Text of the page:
After removal of bound methanol from Na2x (Mo6 S8)Sx ·yMeOH in vacuo at 500° C., further annealing at higher temperatures ultimately leads to formation of the polycrystalline NaMo6 S8 Chevrel phase. Annealing at 800° C. results in the broad XRD lines shown in FIG. 4a. Annealing at lower temperatures fails to provide crystalline material, while annealing at 900° C. results in markedly improved crystallinity as observed in FIG. 4b. In these materials, the strongest line of MoS2 at 2θ=14.5° appears in all samples annealed below 1100° C. This MoS2 line did not appear in a sample annealed at 1100° C. Notably, no lines of Na2 S or Mo2 S3 could be detected in these XRD patterns. On the basis of the approximate starting composition Na2 Mo6 S9, we expect a disproportionation to occur, as given in eqn. 2.
9 Na2 Mo6 S9 =8NaMo6 S8 +5Na2 S+6MoS2(2)
Thus poorly crystalline MoS2 should be seen as a product of the annealing. However, the Na2 S formed in this reaction probably reacts with the fused silica vessel and is removed from the mixture. The reason for the disappearance of the strongest line of MoS2 in the sample annealed at 1100° C. is not apparent.
The lattice parameters calculated from the XRD data of the sample annealed at 900° C., aH =9.202(3) and cH =11.227(6) Å, are in reasonably good agreement with the values given by Gocke et al. (E. GOCKE, W. SCHRAMM, P. DOLSCHEID, AND R. SCHOLLHORN, J. Solid State Chem., 70, 71 (1987). for Na1 Mo6 S8, aH =9.231 and cH =11.321 Å. For comparison, the lattice parameters for Mo6 S8 were reported as aH =9.192, cH =10.889 Å, and for Na3 Mo6 S8 as aH =9.897, cH =10.725 Å. On the basis of these lattice parameters, we formulate the product as NaMo6 S8 in eqn. 2. The conversion of the Na2x (Mo6 S8)Sx precursor to crystalline NaMo6 S8 at 800° C. is noteworthy, since much higher temperatures are generally needed for direct synthesis of the Chevrel phase compounds.
Conversion to crystalline SnMo6 S8
In order to obtain the SnMo6 S8 Chevrel phase from the ion-exchanged precursor, Sn1.2 (Mo6 S8)S1.2 (MeOH)4.6, conversion in flowing H2 was utilized. At lower temperatures, ≦500° C., the bound methanol was lost. Reduction and conversion of the amorphous precursor were examined at successively higher temperatures from 500° to 1000° C. Formation of poorly crystalline SnMo6 S8 was first observed after 6 h at 600° C., as indicated by the broad lines in FIG. 5a. After 6 h at 700° C., the XRD lines were sharp and exhibited about the same bandwidth as those from conversion at 1000° C. (FIGS. 5b,c). In all cases, the appearance of the two strongest lines of Mo indicated that reduction of SnMo6 S8 was occurring simultaneously with its formation. Production of Mo should be accompanied by formation of Sn, but the latter was only observed in the XRD for the sample reduced at 700° C.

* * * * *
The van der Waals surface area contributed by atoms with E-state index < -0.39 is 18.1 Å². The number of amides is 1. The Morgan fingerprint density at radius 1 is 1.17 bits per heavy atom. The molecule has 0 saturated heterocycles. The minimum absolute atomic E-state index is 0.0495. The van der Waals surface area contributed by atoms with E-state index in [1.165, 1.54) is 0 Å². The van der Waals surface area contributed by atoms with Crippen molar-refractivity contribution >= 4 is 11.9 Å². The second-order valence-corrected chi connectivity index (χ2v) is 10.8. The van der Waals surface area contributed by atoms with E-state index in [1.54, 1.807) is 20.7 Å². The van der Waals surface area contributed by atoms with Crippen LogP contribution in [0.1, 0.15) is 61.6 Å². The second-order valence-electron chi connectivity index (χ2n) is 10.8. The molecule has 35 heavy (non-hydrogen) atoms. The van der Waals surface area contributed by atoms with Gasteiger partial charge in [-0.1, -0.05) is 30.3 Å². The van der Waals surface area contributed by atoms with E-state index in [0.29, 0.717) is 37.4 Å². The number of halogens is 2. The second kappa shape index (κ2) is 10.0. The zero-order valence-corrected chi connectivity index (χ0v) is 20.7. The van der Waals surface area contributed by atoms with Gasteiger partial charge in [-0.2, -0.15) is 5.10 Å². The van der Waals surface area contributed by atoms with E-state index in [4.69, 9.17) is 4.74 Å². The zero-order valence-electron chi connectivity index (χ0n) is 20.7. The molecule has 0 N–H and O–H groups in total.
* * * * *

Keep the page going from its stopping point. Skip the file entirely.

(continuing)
The lattice parameters calculated from the XRD data of the sample heated at 700° C. under flowing H2, aH =9.188(3) and cH =11.366(6) Å, are again in reasonable agreement with the values given by Chevrel et al. (R. CHEVREL, C. ROSSEL, AND M. SERGENT, J. Less Common Met., 72, 31 (1980). for the single crystal determination of SnMo6 S8, aH =9.206 and cH =11.363 Å. Thus we find that the SnMo6 S8 Chevrel phase can be produced from the precursor at temperatures as low as 600° C., but in flowing H2 its formation is always accompanied by reduction to Mo metal. To avoid the latter reduction, an appropriate partial pressure of H2 S should be included in the gas flow.
Attempted conversion to crystalline Mx W6 S8
Upon heating Na2.1 (W6 S8)S1.05 (MeOH)5.4 at 130° C. in vacuo for 3 days, the sample suffered only partial loss of bound methanol, but both the IR and PE spectra showed that the W6 S8 cluster unit survived. However, heating a separate sample at 300° C. for 1 d resulted in decomposition and formation of W and WS2 according to both PES and IR data. Heating at 200° C. under flowing H2 also resulted in formation of W and WS2. Thus formation of the metastable crystalline Nax W6 S8 must be affected at a temperature less than 200° C. if it is to succeed. Efforts to convert Snx (W6 S8)Sx ·yMeOH to the Chevrel phase analogue also failed, with decomposition resulting from reaction under H2 at 200° C.
TABLE 1______________________________________Binding Energies (eV) from Photoelectron Spectra of Ternary SulfidesM2x/n + (Mo6 S8)Sx* aCompoundb Mo 3d5/2 Mo 3d3/2 S 2s S 2p3/2 S 2p1/2 Mc______________________________________NaMoS 227.2 230.4 225.0 160.6 161.8 sh --CoMoS 227.9 231.1 225.8 161.3 162.5 sh 779.0NiMoS 227.7 230.8 225.6 161.0 162.2 sh 852.8SnMoS 227.5 230.6 225.4 161.8 br -- 487.0PbMoS 227.7 230.8 225.4 161.6 br -- 137.4LaMoS 227.7 230.9 225.9 161.6 br -- 838.0HoMoS 227.2 230.5 225.0 161.1 br -- --______________________________________ a Values adjusted to C 1s binding energy of 284.6 eV; br = broad, sh = shoulder. b For actual compositions see experimental section. c M = Co or Ni, 2p3/2 ; M = Sn or La, 3d5/2 ; M = Pb, 4f7/2.